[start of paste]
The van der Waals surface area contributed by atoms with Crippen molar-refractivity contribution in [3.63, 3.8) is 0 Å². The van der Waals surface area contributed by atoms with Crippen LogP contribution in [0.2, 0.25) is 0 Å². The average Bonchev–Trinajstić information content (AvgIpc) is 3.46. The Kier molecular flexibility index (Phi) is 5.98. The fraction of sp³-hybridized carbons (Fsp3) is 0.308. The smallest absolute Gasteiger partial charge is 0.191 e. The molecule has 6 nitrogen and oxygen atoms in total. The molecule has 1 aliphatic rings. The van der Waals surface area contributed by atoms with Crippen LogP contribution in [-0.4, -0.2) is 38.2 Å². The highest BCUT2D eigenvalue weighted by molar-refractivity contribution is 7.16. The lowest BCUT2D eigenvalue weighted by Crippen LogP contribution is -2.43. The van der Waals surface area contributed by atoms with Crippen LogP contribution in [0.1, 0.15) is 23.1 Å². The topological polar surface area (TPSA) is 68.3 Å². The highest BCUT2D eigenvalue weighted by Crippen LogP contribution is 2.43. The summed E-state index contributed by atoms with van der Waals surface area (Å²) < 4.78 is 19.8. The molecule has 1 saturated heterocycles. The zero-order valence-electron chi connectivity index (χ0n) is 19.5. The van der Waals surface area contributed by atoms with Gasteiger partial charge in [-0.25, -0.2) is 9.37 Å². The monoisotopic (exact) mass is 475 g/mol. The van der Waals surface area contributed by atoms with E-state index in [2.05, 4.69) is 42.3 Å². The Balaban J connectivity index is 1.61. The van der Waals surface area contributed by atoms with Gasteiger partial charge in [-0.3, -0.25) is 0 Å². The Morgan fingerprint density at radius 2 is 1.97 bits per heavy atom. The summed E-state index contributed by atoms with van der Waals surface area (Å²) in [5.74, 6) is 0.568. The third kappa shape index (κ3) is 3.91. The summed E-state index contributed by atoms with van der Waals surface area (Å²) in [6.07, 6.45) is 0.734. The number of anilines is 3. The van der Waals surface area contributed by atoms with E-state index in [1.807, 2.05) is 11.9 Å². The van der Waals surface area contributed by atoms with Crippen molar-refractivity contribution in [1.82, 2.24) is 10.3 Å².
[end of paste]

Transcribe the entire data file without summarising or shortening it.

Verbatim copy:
The van der Waals surface area contributed by atoms with Crippen molar-refractivity contribution in [3.63, 3.8) is 0 Å². The van der Waals surface area contributed by atoms with Crippen LogP contribution in [0.2, 0.25) is 0 Å². The average Bonchev–Trinajstić information content (AvgIpc) is 3.46. The Kier molecular flexibility index (Phi) is 5.98. The fraction of sp³-hybridized carbons (Fsp3) is 0.308. The smallest absolute Gasteiger partial charge is 0.191 e. The molecule has 6 nitrogen and oxygen atoms in total. The molecule has 1 aliphatic rings. The van der Waals surface area contributed by atoms with Crippen LogP contribution in [-0.4, -0.2) is 38.2 Å². The highest BCUT2D eigenvalue weighted by molar-refractivity contribution is 7.16. The lowest BCUT2D eigenvalue weighted by Crippen LogP contribution is -2.43. The van der Waals surface area contributed by atoms with Crippen LogP contribution in [0.1, 0.15) is 23.1 Å². The topological polar surface area (TPSA) is 68.3 Å². The highest BCUT2D eigenvalue weighted by Crippen LogP contribution is 2.43. The summed E-state index contributed by atoms with van der Waals surface area (Å²) < 4.78 is 19.8. The molecule has 1 saturated heterocycles. The zero-order valence-electron chi connectivity index (χ0n) is 19.5. The van der Waals surface area contributed by atoms with Gasteiger partial charge in [-0.25, -0.2) is 9.37 Å². The monoisotopic (exact) mass is 475 g/mol. The van der Waals surface area contributed by atoms with E-state index in [2.05, 4.69) is 42.3 Å². The Balaban J connectivity index is 1.61. The van der Waals surface area contributed by atoms with Gasteiger partial charge in [-0.3, -0.25) is 0 Å². The Morgan fingerprint density at radius 2 is 1.97 bits per heavy atom. The summed E-state index contributed by atoms with van der Waals surface area (Å²) in [5.74, 6) is 0.568. The third kappa shape index (κ3) is 3.91. The summed E-state index contributed by atoms with van der Waals surface area (Å²) in [6.07, 6.45) is 0.734. The number of anilines is 3. The van der Waals surface area contributed by atoms with E-state index in [1.807, 2.05) is 11.9 Å². The van der Waals surface area contributed by atoms with Crippen molar-refractivity contribution in [1.82, 2.24) is 10.3 Å².